To Be A Stranger

Riding through Goring and Streatley today, there were numerous tourists about – and I found myself envying them. I ride through there, and around that region, any number of times in a year. I know it’s ‘nice’ but I can’t get overly enthusiastic about it. These people, presumably visiting the once and seemingly enjoying themselves, could see it all afresh.

No matter how hard anyone tries, it surely is impossible to recreate all that comes with seeing something for the first time. Familiarity doesn’t need to breed contempt and there are rewards to be had from getting to know a place well, but the ability to observe and appreciate that comes with having a stranger’s eyes seems to be to be unique.

Not long ago I had a meal in a Thai restaurant in Crowmarsh Gifford and ended up chatting to a family staying at the campsite by the river there, who’d come up from Rye. This wasn’t the first year they’d used Wallingford as a base to explore the region and they couldn’t have been more enthusiastic. With perfect symmetry, I’ve not long ago had a nigh-on perfect holiday in the Camber and Rye area. Obviously, I can envisage going there; I initially struggled to see why someone from there would want to come here.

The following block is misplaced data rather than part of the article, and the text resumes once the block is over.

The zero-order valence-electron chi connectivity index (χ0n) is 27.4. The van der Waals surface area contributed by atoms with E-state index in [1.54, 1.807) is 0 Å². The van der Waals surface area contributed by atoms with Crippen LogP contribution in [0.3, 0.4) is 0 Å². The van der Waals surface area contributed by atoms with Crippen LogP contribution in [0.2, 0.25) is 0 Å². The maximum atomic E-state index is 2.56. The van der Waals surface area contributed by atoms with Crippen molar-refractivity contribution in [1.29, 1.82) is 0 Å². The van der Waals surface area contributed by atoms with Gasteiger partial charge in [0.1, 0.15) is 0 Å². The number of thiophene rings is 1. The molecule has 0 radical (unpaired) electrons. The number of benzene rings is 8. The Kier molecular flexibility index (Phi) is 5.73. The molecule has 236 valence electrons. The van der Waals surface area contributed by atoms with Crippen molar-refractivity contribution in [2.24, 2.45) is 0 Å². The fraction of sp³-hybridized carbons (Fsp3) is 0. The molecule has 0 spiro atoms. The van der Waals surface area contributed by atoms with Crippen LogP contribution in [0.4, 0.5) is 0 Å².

Wherever we live, from sink estate to stunning coastline, I suspect we’d all gain if we could all see our worlds through a stranger’s eyes. We need to be able to turn it on; go through some kind of mental process to give us a different mindset to better see good and bad aspects of day-to-day quality of life.

More practically, perhaps a useful job of the horde of ‘twinning committees’ that seem to have spread like a virus throughout the land should be to enlist visitors from the twinned partner to write a commentary on what they’re seeing . Perhaps membership of the committee should be contingent on good descriptive powers.